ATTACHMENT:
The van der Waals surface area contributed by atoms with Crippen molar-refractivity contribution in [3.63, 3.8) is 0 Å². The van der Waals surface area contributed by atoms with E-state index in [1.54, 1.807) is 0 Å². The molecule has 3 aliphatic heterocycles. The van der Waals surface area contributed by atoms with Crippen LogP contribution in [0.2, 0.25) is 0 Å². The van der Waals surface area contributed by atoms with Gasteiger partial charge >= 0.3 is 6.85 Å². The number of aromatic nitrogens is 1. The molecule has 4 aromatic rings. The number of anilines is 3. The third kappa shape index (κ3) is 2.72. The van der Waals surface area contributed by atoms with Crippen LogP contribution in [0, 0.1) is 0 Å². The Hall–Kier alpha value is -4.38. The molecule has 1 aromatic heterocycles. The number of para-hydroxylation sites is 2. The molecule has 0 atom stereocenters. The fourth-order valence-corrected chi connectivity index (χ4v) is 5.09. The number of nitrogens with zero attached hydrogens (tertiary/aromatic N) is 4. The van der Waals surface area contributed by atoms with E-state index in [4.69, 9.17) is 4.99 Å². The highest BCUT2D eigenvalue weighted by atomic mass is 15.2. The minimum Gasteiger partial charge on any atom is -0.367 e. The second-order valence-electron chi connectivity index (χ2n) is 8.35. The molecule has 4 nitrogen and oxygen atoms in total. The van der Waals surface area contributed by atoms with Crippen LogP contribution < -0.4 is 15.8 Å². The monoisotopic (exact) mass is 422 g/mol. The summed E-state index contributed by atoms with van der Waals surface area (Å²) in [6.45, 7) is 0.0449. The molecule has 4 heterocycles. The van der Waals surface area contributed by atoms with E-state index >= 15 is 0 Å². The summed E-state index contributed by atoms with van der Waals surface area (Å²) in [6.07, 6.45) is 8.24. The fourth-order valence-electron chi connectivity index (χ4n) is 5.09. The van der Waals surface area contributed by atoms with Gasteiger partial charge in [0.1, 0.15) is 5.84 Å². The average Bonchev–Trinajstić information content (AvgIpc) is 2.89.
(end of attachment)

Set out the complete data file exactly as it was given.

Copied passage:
The van der Waals surface area contributed by atoms with Crippen molar-refractivity contribution in [3.63, 3.8) is 0 Å². The van der Waals surface area contributed by atoms with E-state index in [1.54, 1.807) is 0 Å². The molecule has 3 aliphatic heterocycles. The van der Waals surface area contributed by atoms with Crippen LogP contribution in [0.2, 0.25) is 0 Å². The van der Waals surface area contributed by atoms with Gasteiger partial charge >= 0.3 is 6.85 Å². The number of aromatic nitrogens is 1. The molecule has 4 aromatic rings. The number of anilines is 3. The third kappa shape index (κ3) is 2.72. The van der Waals surface area contributed by atoms with Crippen LogP contribution in [0, 0.1) is 0 Å². The Hall–Kier alpha value is -4.38. The molecule has 1 aromatic heterocycles. The number of para-hydroxylation sites is 2. The molecule has 0 atom stereocenters. The fourth-order valence-corrected chi connectivity index (χ4v) is 5.09. The number of nitrogens with zero attached hydrogens (tertiary/aromatic N) is 4. The van der Waals surface area contributed by atoms with E-state index in [4.69, 9.17) is 4.99 Å². The highest BCUT2D eigenvalue weighted by atomic mass is 15.2. The minimum Gasteiger partial charge on any atom is -0.367 e. The second-order valence-electron chi connectivity index (χ2n) is 8.35. The molecule has 4 nitrogen and oxygen atoms in total. The van der Waals surface area contributed by atoms with Crippen LogP contribution < -0.4 is 15.8 Å². The monoisotopic (exact) mass is 422 g/mol. The summed E-state index contributed by atoms with van der Waals surface area (Å²) in [6.45, 7) is 0.0449. The molecule has 4 heterocycles. The van der Waals surface area contributed by atoms with E-state index >= 15 is 0 Å². The summed E-state index contributed by atoms with van der Waals surface area (Å²) in [6.07, 6.45) is 8.24. The fourth-order valence-electron chi connectivity index (χ4n) is 5.09. The van der Waals surface area contributed by atoms with Gasteiger partial charge in [0.1, 0.15) is 5.84 Å². The average Bonchev–Trinajstić information content (AvgIpc) is 2.89.